Log Periodic Dipole Arrays (LPDAs) very often employ shorted transmission line stubs connected across the phase line at the rear-most element terminals. The function and operation of these stubs is not as well understood as one might hope. Therefore, I am offering the following notes to clarify the situation somewhat.

From the earliest accounts of LPDAs, the use of a terminating stub has
been recommended. *The ARRL Antenna Book* design procedure for stubs
recommended until recently that the designer short out the longest
elements on an HF array with a 6" jumper, but that VHF arrays should use
a 1/8-wavelength stub as calculated from the longest wavelength used.
There is a (lost) reason for this odd recommendation. At HF, where early
amateur experience focused its attention, experimenters discovered that
LPDAs seemed somewhat insensitive to the stub length. However, the
initial recommendation remained in effect for VHF arrays.

For an LPDA with a 2:1 frequency range, a 1/8-wavelength stub at the lowest operating frequency represents a 1/4-wavelength stub at the arithmetic mean frequency. For a 14-30 MHz LPDA, the mean is about 22 MHz. We shall see the significance of this value as we move a little further into our exploration.

**Some LPDA Phase-Line Basics**

Ideally, every LPDA design carries with it a recommended value for the
characteristic impedance of the phase line interconnecting the elements.
(For the most fundamental aspects of LPDA design, see past articles in
*antenneX* or *LPDA Notes*, Vol. 1 and 2, available through the Shopping
Shack.) For the range of Tau and Sigma values most often used by the
relatively short and sparsely populated arrays in amateur service, the
most commonly calculated value is about 200 Ohms. However, this general
value sits upon a fence between better gain (and front-to-back ratio,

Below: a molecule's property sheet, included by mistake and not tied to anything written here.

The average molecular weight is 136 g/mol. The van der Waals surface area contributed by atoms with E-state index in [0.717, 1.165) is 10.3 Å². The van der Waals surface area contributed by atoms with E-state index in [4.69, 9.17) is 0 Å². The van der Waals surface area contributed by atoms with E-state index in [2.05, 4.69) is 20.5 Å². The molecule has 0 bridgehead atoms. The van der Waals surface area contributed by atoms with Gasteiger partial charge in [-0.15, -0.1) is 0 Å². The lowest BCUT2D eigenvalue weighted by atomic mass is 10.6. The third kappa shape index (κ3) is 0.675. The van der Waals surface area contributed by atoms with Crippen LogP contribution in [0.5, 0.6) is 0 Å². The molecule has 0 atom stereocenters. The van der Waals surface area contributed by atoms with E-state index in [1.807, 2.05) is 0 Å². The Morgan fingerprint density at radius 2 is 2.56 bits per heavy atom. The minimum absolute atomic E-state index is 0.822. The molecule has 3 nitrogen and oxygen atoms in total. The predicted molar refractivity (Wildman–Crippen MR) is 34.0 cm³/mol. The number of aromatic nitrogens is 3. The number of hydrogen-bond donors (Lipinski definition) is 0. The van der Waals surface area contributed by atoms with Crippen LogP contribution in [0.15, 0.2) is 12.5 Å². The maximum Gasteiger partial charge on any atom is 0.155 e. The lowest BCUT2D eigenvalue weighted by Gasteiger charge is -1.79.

since these two values tend to follow each other in LPDAs) on one side
and performance stability on the other.

The higher the phase-line characteristic impedance, the more stable the
operation of the LPDA. We can define stable operation as the absence at
any operating frequency of anomalous behavior. **Fig. 1** shows the
undesired anomalous behavior.

Ordinarily, for any given frequency of operation within the passband of an LPDA, there will be a most active element, as indicated by the current magnitude at its center. All elements forward of the most active element will also be active to varying degrees. To the rear of the most active element, 1 element (and normally not more than 2 elements) will be significantly active. The current levels on the remaining rearward elements will be relatively insignificant.

At one or more frequencies in the operating spectrum of an LPDA, the rearward elements relative to the most active element may show high current levels, with each element operating in a harmonic mode. For a 2:1 frequency range, an LPDA will usually show no more than one anomalous frequency. Wider frequency specifications may result in multiple anomalous frequencies. The anomalous operation results in strong rearward radiation, effectively destroying the well-behaved LPDA pattern.

If we select a phase-line impedance well above the recommended value, such anomalies do not appear. However, the cost of increasing the phase-line characteristic impedance is a reduction in gain across the operating spectrum relative to the full potential of a given set of elements. (If the relative smoothness of the array gain across the operating passband is a design concern, then we may also have to redesign some elements when changing the phase-line characteristic impedance to restore that smoothness. The initial properties of an array are relative to using the phase-line value that emerges from calculations.)

For a variety of reasons, we may wish to use a phase-line characteristic impedance that is lower than the calculated value. For the range of Tau and Sigma values used in amateur arrays, a phase-line impedance of about 100 Ohms often permits a direct match to a 50-Ohm coaxial feed cable using only a simple 1:1 balun. As well, lowering the phase-line impedance also tends to yield higher gain (and better front-to-back ratios). However, accompanying these practical improvements is a tendency for the array to reveal an anomaly.

Whether or not the decrease in phase-line characteristic impedance
reveals an anomaly depends on a number of design values. The higher the
values of both Tau and Sigma, the lower the tendency of an array to show
an anomaly. In the 14-30 MHz operating range, LPDAs with Taus above 0.95
and Sigmas above 0.055 may show no anomaly with a 100-Ohm phase line.
Such a design has appeared in *antenneX*. Unfortunately for the average
builder, the array is well over 50' long. At the opposite end of the
scale, when we drop the value of Tau below 0.90 and the value of Sigma